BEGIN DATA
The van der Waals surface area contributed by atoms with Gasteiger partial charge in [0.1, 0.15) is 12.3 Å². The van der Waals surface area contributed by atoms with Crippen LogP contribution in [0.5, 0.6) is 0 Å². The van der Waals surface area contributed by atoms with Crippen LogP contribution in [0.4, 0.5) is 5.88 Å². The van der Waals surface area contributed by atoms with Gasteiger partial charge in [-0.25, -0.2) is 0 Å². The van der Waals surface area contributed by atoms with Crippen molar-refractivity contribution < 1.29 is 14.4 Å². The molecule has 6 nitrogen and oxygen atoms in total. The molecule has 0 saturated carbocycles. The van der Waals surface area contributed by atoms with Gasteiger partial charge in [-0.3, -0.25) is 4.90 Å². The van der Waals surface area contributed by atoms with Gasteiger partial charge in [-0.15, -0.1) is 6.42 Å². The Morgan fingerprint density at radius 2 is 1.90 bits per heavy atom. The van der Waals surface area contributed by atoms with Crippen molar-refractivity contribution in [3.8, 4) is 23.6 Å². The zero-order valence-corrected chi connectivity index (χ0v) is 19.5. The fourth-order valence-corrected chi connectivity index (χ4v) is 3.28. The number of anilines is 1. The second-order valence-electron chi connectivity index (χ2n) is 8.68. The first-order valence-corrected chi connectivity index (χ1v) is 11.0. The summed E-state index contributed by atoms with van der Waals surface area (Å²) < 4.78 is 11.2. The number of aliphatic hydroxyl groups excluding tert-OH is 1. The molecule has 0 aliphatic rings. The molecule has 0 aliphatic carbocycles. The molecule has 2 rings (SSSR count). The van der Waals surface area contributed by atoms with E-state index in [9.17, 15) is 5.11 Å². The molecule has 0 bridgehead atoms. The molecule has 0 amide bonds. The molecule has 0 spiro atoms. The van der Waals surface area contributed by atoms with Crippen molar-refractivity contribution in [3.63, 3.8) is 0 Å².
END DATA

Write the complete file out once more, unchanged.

The van der Waals surface area contributed by atoms with Gasteiger partial charge in [0.1, 0.15) is 12.3 Å². The van der Waals surface area contributed by atoms with Crippen LogP contribution in [0.5, 0.6) is 0 Å². The van der Waals surface area contributed by atoms with Crippen LogP contribution in [0.4, 0.5) is 5.88 Å². The van der Waals surface area contributed by atoms with Gasteiger partial charge in [-0.25, -0.2) is 0 Å². The van der Waals surface area contributed by atoms with Crippen molar-refractivity contribution < 1.29 is 14.4 Å². The molecule has 6 nitrogen and oxygen atoms in total. The molecule has 0 saturated carbocycles. The van der Waals surface area contributed by atoms with Gasteiger partial charge in [-0.3, -0.25) is 4.90 Å². The van der Waals surface area contributed by atoms with Gasteiger partial charge in [-0.15, -0.1) is 6.42 Å². The Morgan fingerprint density at radius 2 is 1.90 bits per heavy atom. The van der Waals surface area contributed by atoms with Crippen molar-refractivity contribution in [3.8, 4) is 23.6 Å². The zero-order valence-corrected chi connectivity index (χ0v) is 19.5. The fourth-order valence-corrected chi connectivity index (χ4v) is 3.28. The number of anilines is 1. The second-order valence-electron chi connectivity index (χ2n) is 8.68. The first-order valence-corrected chi connectivity index (χ1v) is 11.0. The summed E-state index contributed by atoms with van der Waals surface area (Å²) < 4.78 is 11.2. The number of aliphatic hydroxyl groups excluding tert-OH is 1. The molecule has 0 aliphatic rings. The molecule has 0 aliphatic carbocycles. The molecule has 2 rings (SSSR count). The van der Waals surface area contributed by atoms with E-state index in [9.17, 15) is 5.11 Å². The molecule has 0 bridgehead atoms. The molecule has 0 amide bonds. The molecule has 0 spiro atoms. The van der Waals surface area contributed by atoms with Crippen molar-refractivity contribution in [3.63, 3.8) is 0 Å².